For most of my life up to this point, I was a construction worker. When I was in grade school I started going with my dad, a contractor, to job sites during the summer between school years. When I got older I spent a little time as a retail worker (shelf stocking, mostly) before going back into construction in my early twenties. After another year or two of that, I made the move to a surveying/civil engineering job where I stayed for the next ten years before finally figuring out that even though construction was what I knew, it wasn’t what I wanted. I quit my steady, well-paying job, put my future on the line, and spent the next couple of years letting my creativity flourish. During that time I published three books and a board game. It has been a tremendously rewarding experience, despite all the stress and frustration that came with it. But more to this blog’s point, it has afforded me the chance to observe and practice working in a field in which I had entered with little to no experience at all—sales.
You see, as I was going through the creative process of writing my books and designing Devil’s Playground, my board game, I didn’t really have much reason to consider the practical questions that would naturally arise, like “how in the hell am I going to get the world to see this stuff when it’s done,” and “how will I get people to pay for this?” First thing had to come first, after all. I didn’t want to get ahead of myself; I didn’t see much point in formulating a business model or working on my sales technique before I even had a finished product to sell. Eventually, though, the day came when we had our first run of Devil’s Playground made and ready to move. Now, despite what many people assume, our first thought was not to try and sell the idea to Milton Bradley or Parker Brothers, and it was not to try and get it on the shelves of stores. The first thing you need to understand about Devil’s Playground is that it is a ridiculously fun experience built on an equally fun concept and a lot of love. Based on the initial feedback we got during play testing and at a few events at which we pitched the concept, we never felt like it needed to find its way into stores in order to move copies. And the last thing we wanted was to sell our baby to a large company who would either bury the idea to avoid “oversaturation” or water it down and rebrand it to make it more palatable to the soccer mom demographic. No, we knew what we had was special, and that we could sell it ourselves.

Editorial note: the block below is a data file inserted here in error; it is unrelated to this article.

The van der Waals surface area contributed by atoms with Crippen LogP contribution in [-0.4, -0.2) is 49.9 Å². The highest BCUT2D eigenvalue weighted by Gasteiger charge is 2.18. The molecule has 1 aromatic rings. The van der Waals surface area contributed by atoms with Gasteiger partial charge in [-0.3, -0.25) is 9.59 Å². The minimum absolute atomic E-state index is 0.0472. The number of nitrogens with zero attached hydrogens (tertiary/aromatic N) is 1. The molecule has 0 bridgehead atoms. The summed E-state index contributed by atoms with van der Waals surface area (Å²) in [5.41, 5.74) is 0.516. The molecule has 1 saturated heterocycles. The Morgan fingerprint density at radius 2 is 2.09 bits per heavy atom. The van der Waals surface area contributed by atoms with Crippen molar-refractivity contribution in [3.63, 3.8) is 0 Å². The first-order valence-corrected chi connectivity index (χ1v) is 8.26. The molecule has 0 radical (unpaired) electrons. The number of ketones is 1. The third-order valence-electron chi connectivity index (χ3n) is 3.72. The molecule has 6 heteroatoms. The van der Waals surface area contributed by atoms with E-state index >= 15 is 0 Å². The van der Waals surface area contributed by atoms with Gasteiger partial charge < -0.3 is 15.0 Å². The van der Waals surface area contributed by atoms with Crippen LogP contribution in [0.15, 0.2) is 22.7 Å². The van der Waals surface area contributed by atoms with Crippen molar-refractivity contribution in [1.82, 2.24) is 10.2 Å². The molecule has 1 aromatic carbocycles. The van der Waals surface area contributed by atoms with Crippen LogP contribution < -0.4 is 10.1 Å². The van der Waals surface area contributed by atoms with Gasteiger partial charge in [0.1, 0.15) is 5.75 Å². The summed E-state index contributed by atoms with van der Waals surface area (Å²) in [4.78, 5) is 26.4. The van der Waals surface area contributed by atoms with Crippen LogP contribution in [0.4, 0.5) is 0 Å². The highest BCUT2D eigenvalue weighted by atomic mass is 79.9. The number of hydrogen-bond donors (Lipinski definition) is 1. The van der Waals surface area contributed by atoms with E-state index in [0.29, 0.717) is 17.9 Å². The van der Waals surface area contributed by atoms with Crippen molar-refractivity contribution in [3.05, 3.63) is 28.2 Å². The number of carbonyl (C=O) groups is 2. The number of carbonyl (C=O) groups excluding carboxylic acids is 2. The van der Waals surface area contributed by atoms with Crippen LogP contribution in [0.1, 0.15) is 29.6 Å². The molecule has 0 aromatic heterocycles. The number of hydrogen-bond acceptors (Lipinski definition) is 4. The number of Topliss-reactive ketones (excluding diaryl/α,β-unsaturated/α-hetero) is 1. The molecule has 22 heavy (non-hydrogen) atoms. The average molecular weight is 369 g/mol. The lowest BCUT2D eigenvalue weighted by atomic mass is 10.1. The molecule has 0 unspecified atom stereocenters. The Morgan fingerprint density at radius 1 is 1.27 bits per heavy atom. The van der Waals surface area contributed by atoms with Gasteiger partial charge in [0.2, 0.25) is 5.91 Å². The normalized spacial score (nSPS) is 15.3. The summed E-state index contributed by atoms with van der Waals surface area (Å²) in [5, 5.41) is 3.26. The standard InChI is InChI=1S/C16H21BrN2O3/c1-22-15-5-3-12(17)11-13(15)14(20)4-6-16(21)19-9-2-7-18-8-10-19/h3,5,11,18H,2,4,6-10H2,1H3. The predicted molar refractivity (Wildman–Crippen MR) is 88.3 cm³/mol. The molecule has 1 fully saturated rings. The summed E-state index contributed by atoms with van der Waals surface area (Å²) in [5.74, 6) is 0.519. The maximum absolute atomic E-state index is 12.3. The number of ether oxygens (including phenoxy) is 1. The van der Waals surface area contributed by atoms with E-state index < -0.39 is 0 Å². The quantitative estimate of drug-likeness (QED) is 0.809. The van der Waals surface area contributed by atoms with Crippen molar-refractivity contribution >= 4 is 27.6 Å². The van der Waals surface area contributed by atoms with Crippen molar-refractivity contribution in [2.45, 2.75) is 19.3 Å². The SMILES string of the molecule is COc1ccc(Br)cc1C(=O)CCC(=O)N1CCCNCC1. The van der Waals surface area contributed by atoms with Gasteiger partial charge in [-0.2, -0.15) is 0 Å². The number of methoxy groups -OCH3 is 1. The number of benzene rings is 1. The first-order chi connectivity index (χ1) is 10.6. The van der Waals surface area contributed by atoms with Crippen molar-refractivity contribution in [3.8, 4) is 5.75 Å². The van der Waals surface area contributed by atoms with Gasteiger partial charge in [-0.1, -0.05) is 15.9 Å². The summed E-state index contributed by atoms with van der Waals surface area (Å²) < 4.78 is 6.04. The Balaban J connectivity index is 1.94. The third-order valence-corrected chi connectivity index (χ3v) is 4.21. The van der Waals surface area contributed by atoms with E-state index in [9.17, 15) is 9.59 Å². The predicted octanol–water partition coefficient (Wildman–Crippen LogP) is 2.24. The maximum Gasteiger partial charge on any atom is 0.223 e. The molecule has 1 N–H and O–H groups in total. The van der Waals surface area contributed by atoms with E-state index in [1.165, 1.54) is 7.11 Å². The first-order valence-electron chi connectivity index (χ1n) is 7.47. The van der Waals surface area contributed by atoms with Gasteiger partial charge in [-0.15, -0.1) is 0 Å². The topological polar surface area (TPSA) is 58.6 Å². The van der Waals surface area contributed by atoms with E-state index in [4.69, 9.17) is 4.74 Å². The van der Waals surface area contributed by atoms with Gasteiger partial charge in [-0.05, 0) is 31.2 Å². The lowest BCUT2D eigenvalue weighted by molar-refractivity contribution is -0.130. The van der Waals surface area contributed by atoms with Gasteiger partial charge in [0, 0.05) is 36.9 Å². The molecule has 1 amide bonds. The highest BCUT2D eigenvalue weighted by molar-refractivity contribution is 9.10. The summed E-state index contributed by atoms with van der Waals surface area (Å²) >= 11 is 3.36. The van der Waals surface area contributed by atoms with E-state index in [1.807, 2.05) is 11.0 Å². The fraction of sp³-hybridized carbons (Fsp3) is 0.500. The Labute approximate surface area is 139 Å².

And we were right. One of my favorite things to do now is to take this game to a show or convention and talk to people about it who show interest, and it never seems to have trouble finding its way home with new players. What I’m going to talk about today are a few observations I’ve made during my experience selling this game so far, and a few points of discussion that contradict what I’ve been told the “correct” way to go about making a sale is. Online sales are not the issue, here; here we’ll be discussing the face-to-face approach I’ve learned to take in the pursuit of a sale. Imagine that you’re in a large convention hall, stationed behind a table carrying merchandise that you intend to get people to buy. In my case it’s a board game, but I suspect that the fundamentals we lay out here could be applied to just about anything with a little tweaking to account for personalization. I’ve never attended a seminar on how to sell something, and I’ve never taken a single class on business management, so there are bound to be some ideas in here that go against conventional wisdom. That said, the following are what have worked for me…